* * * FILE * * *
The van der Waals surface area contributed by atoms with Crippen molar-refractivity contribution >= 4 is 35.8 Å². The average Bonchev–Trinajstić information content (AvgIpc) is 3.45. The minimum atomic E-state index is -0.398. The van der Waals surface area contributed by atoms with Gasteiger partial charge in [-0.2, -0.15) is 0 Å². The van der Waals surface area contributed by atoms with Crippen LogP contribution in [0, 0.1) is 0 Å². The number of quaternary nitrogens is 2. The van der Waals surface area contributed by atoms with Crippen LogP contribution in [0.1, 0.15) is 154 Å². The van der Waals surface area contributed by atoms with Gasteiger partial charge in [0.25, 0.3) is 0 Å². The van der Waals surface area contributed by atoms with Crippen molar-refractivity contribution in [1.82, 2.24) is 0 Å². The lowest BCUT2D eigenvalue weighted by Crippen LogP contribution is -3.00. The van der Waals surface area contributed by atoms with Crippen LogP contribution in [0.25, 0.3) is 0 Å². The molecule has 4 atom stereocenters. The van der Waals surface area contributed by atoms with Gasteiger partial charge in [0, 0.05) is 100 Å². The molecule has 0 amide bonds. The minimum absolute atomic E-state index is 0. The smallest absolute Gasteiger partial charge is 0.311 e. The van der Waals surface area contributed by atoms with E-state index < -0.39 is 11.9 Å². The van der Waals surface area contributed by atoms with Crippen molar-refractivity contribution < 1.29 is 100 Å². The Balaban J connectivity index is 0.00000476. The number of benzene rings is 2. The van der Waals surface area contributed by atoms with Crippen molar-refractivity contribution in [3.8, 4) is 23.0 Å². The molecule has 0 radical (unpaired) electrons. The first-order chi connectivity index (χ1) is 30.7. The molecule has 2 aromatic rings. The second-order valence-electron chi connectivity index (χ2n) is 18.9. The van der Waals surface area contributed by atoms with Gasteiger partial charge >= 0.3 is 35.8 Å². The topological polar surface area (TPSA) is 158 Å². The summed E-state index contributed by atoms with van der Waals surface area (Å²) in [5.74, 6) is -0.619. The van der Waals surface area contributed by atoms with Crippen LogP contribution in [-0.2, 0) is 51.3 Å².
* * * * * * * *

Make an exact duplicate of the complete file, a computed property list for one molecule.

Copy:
The van der Waals surface area contributed by atoms with Crippen molar-refractivity contribution >= 4 is 35.8 Å². The average Bonchev–Trinajstić information content (AvgIpc) is 3.45. The minimum atomic E-state index is -0.398. The van der Waals surface area contributed by atoms with Gasteiger partial charge in [-0.2, -0.15) is 0 Å². The van der Waals surface area contributed by atoms with Crippen LogP contribution in [0, 0.1) is 0 Å². The number of quaternary nitrogens is 2. The van der Waals surface area contributed by atoms with Crippen LogP contribution in [0.1, 0.15) is 154 Å². The van der Waals surface area contributed by atoms with Gasteiger partial charge in [0.25, 0.3) is 0 Å². The van der Waals surface area contributed by atoms with Crippen molar-refractivity contribution in [1.82, 2.24) is 0 Å². The lowest BCUT2D eigenvalue weighted by Crippen LogP contribution is -3.00. The van der Waals surface area contributed by atoms with Crippen LogP contribution in [0.25, 0.3) is 0 Å². The molecule has 4 atom stereocenters. The van der Waals surface area contributed by atoms with Gasteiger partial charge in [0, 0.05) is 100 Å². The molecule has 0 amide bonds. The minimum absolute atomic E-state index is 0. The smallest absolute Gasteiger partial charge is 0.311 e. The van der Waals surface area contributed by atoms with E-state index < -0.39 is 11.9 Å². The van der Waals surface area contributed by atoms with Crippen molar-refractivity contribution < 1.29 is 100 Å². The Balaban J connectivity index is 0.00000476. The number of benzene rings is 2. The van der Waals surface area contributed by atoms with Crippen molar-refractivity contribution in [3.8, 4) is 23.0 Å². The molecule has 0 radical (unpaired) electrons. The first-order chi connectivity index (χ1) is 30.7. The molecule has 2 aromatic rings. The second-order valence-electron chi connectivity index (χ2n) is 18.9. The van der Waals surface area contributed by atoms with Gasteiger partial charge >= 0.3 is 35.8 Å². The topological polar surface area (TPSA) is 158 Å². The summed E-state index contributed by atoms with van der Waals surface area (Å²) in [5.74, 6) is -0.619. The van der Waals surface area contributed by atoms with Crippen LogP contribution in [-0.2, 0) is 51.3 Å².